This February Harsh and Sweet will exhibit at Jewellery & Watch in Birmingham, the largest jewelry trade show of the UK. Harsh and Sweet will be part of the British Born & Made section dedicated to the best of new British jewelry design.
During Jewellery & Watch, Harsh and Sweet will introduce a new collection that is now receiving its finishing touches as well as two established collections.
You may wonder what a guide to ear cuffs does and what it is... Bear with me. I'll explain you everything.
Most days I run into someone wearing ear cuffs. It's usually very inspiring, as it reminds me of how much people like them and it makes me feel like designing more. However, I will occasionally meet someone who seems to have given up on her ear cuffs. Those ear cuffs are no longer in their right position and they are pointing to the ground. I get that. There's only a certain number of times anyone can reposition their ear cuffs without eventually running out of steam.
The problem has nothing to do with the person. It has to do with the ear cuffs, mass produced little things that came out of a mold and don't have enough elasticity to do their job, This is why I decided to write this blog post. This is really a short and dirty guide on how to avoid ear cuffs that are going to let you down. Some ear cuffs are just not going to work, not on you nor on anyone else, and all you need to do to recognize and avoid them is in the next few points.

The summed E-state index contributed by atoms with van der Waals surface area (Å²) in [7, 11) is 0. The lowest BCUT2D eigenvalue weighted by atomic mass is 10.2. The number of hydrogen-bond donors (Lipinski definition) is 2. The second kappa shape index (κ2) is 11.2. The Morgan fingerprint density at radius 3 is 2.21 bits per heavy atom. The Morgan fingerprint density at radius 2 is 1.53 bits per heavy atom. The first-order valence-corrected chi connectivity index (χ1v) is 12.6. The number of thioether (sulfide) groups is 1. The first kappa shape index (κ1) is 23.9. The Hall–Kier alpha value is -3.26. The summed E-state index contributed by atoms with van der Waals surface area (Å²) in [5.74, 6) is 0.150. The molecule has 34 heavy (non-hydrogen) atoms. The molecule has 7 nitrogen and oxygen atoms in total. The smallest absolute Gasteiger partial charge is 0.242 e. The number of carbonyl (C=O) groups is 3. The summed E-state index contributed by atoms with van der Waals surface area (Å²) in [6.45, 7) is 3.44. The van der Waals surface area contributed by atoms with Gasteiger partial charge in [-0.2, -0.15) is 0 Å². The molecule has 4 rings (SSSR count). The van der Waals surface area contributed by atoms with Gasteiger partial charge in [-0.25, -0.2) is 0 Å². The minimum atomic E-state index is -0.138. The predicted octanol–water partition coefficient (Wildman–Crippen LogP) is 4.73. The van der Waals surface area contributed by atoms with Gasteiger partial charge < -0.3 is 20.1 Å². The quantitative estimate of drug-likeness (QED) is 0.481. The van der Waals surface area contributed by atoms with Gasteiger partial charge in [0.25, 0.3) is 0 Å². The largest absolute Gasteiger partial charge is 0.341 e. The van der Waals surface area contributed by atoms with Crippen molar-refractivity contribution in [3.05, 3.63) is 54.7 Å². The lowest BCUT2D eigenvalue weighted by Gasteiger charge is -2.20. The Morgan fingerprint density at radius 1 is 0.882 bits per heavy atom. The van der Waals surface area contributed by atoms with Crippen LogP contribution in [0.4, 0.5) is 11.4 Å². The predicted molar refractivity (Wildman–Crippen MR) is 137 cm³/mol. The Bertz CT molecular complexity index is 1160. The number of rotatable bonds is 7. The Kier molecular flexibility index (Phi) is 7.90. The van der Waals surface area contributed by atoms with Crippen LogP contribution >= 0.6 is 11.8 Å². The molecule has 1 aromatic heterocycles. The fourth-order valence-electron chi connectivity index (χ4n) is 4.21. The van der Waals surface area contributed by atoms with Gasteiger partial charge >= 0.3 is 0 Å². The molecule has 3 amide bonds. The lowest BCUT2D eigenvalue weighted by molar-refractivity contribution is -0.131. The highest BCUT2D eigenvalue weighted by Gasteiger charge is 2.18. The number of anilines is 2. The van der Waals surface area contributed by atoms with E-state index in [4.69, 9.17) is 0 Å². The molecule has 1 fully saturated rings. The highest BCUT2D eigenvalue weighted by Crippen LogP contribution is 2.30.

Not all ear cuffs are for everyone.
Just as it wouldn't make sense for a petite woman to wear XXL clothes, it doesn't make sense to wear ear cuffs that are the wrong size for your ear lobes. If your ear lobes are very small, there's a good chance they are also very thin and most ear cuffs will slip off of them. Avoid mass produced ear cuffs and choose to buy from someone who will tailor your jewelry until it is perfect for you. Custom orders are a good idea when it comes to ear cuffs.
Ear cuffs that are inflexible.
Once you hold an ear cuff between thumb and index finger, you should be able to make it change shape. If an ear cuff is so hard that it doesn't change shape, or if it does change shape under pressure, but springs back to its original shape when you release it, it will only adhere to ear lobes that are thicker than the space between its front and back elements. If you have smaller ear lobes these ear cuffs are never going to work for you.
Ear cuffs that are so long both on the front and on the back that they reach your cartilage.
All I can say about this is that what starts as a mild discomfort turns into a dull pain in the space of one or two hours. Something will be very wrong with the world even though in the beginning you won't be able to tell what it is, until the moment when you reach for your ear lobe and all of a sudden you realize that your ears are hurting. A lot. Taking off the offending ear cuff is the only thing you can do to avoid being in pain.